[od-discuss] Please review: 'Datenlizenz Deutschland' for OD compliance.

Mike Linksvayer ml at gondwanaland.com
Mon Mar 18 18:01:48 UTC 2013

Thanks for driving this forward Daniel!

I made some substantial edits, reflecting my opinion that the problem
is clarity, but not that any of the likely readings make it non-Open.

I also elided some points that might be re best practices, but IMO it
isn't entirely clear what the best practice in each case is, and they
don't have any bearing on conformance. Coped below with some of
Daniel's text and my comments. I think if we keep these in any form
they should be in a postscript/addendum and clearly demarcated as not
bearing on conformance:

1. it doesn't explicitly make sure how to reference the actual data
holder. (Meaning how to "mention the source"? I'm not sure this is a
problem. Overspecification can be more of a problem than
underpecification of attribution.)
2. it doesn't explicitly make sure how to reference the license text
itself. (This is a minor point, but could be more explicit, maybe
provide canonical URI for refernecing license? This has nothing to do
with being conformant or not.)
3. it doesn't explicitly make sure that it will be compatible with all
further versions of the license. (Why should it? It has no copyleft
aspect.) << this means that content that is licensed withv1.0 can
easily be upgrated to v1.1 ... Yes I know there's a case for such, but
it is an edge case unsupported by all(?) permissive licenses to date;
I don't know why they should.

Tell me I'm wrong!

On Mon, Mar 18, 2013 at 8:58 AM, Daniel Dietrich
<daniel.dietrich at okfn.org> wrote:
> Dear all,
> thanks to all for your comments.
> I would like to consolidate this into a short replay to the people in charge at the Ministry of the Interior as they requested the Advisory council to check the license for compliance with the OD.
> I have booted this pad to draft this answer:
> http://opendefinition.okfnpad.org/DE-OGD-license
> Please help me to get this done, so we can send it out asap. Thanks!
> Kind regards
> Daniel
> On 3 Mar 2013, at 00:21, Mike Linksvayer <ml at gondwanaland.com> wrote:
>> On Thu, Feb 28, 2013 at 9:07 PM, Andrew Stott
>> <andrew.stott at dirdigeng.com> wrote:
>>> It’s unclear to me what the precise meaning of the requirement is.
>>> (1) is it saying (a) that all the actual changes must be documented (Herb’s
>>> interpretation); or is it saying (b) that the attribution statement must be
>>> different if the data is changed (for instance from “reproduces data from
>>> Ministry” to “modified from data from Ministry”)?  The original German
>>> refers to a “Veränderungshinweis” which Google translates as a “Change
>>> Notice”, which could mean either a description of the changes or simply a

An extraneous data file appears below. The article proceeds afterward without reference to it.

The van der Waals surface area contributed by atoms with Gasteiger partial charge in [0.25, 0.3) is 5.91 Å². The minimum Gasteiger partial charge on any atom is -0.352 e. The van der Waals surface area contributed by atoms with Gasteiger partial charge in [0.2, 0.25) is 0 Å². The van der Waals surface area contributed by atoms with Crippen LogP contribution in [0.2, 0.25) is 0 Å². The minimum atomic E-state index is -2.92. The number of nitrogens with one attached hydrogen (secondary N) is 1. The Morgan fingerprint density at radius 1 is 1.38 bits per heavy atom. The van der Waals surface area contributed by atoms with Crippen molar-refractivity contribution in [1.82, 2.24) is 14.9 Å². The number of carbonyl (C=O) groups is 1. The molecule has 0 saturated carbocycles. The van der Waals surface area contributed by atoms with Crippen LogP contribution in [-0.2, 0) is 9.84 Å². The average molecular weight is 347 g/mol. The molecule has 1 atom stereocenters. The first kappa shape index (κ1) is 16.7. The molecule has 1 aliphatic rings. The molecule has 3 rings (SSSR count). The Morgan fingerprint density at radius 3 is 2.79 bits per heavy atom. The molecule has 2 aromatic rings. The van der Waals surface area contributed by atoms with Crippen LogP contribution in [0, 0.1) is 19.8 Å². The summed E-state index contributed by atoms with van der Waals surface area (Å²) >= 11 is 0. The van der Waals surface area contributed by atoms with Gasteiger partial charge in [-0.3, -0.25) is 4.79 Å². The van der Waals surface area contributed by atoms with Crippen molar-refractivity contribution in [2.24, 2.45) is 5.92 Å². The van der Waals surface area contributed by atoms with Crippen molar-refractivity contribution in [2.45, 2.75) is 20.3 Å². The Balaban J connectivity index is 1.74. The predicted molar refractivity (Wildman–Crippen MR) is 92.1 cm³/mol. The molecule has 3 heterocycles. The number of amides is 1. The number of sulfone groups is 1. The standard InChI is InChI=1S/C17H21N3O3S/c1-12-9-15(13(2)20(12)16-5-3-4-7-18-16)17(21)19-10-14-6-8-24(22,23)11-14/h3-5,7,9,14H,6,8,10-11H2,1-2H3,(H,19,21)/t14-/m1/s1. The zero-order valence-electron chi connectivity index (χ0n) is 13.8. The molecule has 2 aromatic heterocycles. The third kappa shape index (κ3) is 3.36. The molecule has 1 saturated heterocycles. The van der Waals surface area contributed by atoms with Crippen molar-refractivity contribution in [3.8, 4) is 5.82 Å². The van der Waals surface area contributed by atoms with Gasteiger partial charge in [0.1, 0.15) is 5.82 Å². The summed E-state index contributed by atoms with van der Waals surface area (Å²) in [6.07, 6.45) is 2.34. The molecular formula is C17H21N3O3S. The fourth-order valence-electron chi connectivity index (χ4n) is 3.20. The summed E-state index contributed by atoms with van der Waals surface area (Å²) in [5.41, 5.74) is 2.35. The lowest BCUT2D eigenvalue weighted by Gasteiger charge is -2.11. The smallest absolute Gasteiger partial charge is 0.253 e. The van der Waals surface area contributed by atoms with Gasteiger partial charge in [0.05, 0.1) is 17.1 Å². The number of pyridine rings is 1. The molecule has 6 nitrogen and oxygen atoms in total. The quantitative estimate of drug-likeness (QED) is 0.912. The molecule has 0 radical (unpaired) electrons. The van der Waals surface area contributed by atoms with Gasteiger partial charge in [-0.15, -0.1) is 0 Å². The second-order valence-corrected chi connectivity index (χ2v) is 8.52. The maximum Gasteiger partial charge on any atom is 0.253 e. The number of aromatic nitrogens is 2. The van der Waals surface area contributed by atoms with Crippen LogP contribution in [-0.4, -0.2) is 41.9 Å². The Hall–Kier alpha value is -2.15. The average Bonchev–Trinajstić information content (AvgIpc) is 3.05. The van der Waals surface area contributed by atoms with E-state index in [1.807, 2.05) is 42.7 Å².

>>> notice that changes had been made.
>>> I recall seeing an Australian example [1] of CC-BY which required a
>>> different attribution statement if that data had been changed.
>>> (2) is it saying (a) that the licensor can later at its discretion instruct
>>> the licensee to remove the attribution (Herb’s interpretation); or is it
>>> saying (b) that the licensor can specify *in advance* that an attribution
>>> should *never* be given if the data is changed?
>>> I agree with Herb that if the meaning is 1(a) and 2(a) then it is
>>> non-conformant – and 1(a) would be burdensome and 2(a) would leave
>>> indefinite uncertainty.
>>> However requiring simply a different fixed attribution text (as in
>>> interpretation 1(b)), or no attribution at all (2(b)), if the data has been
>>> changed would seem to me to be a conformant way of the licensor distancing
>>> himself from modified data where there was reputational or moral liability
>>> involved.
>> I'm not sure what the clause means either, but my best guess is a weak
>> version of 1(a) together with 2(b) (referring to Andrew's descriptions
>> above, not license sections). By weak, I mean that it doesn't require
>> a machine-readable version of changes. It would be great if the
>> language were more explicit, or if it already is, a German speaker
>> could explain.
>> But I'm not sure any of above readings would make the proposed
>> attribution license non-Open. 2(a) is problematic, but then all
>> previously-deemed-Open CC BY and BY-SA licenses have that. As they do
>> require a weak version of 1(a). And previously-deemed-Open licenses
>> includes a strong version of 1(a), in particular ODbL does, as an
>> alternative to full source distribution (which may or may not be less
>> onerous depending on circumstances; OTOH maybe as an alternative it is
>> OK, but without full source option it is not).
>> Though I'm not certain above readings would make proposed license
>> non-Open, I'd recommend both making conditions more clear and ensuring
>> they are minimal -- this presumably aims to be a permissive
>> attribution-only license; its effectiveness as such will be greatly
>> limited by difficult to understand and possibly understood as onerous
>> conditions.
>> Mike

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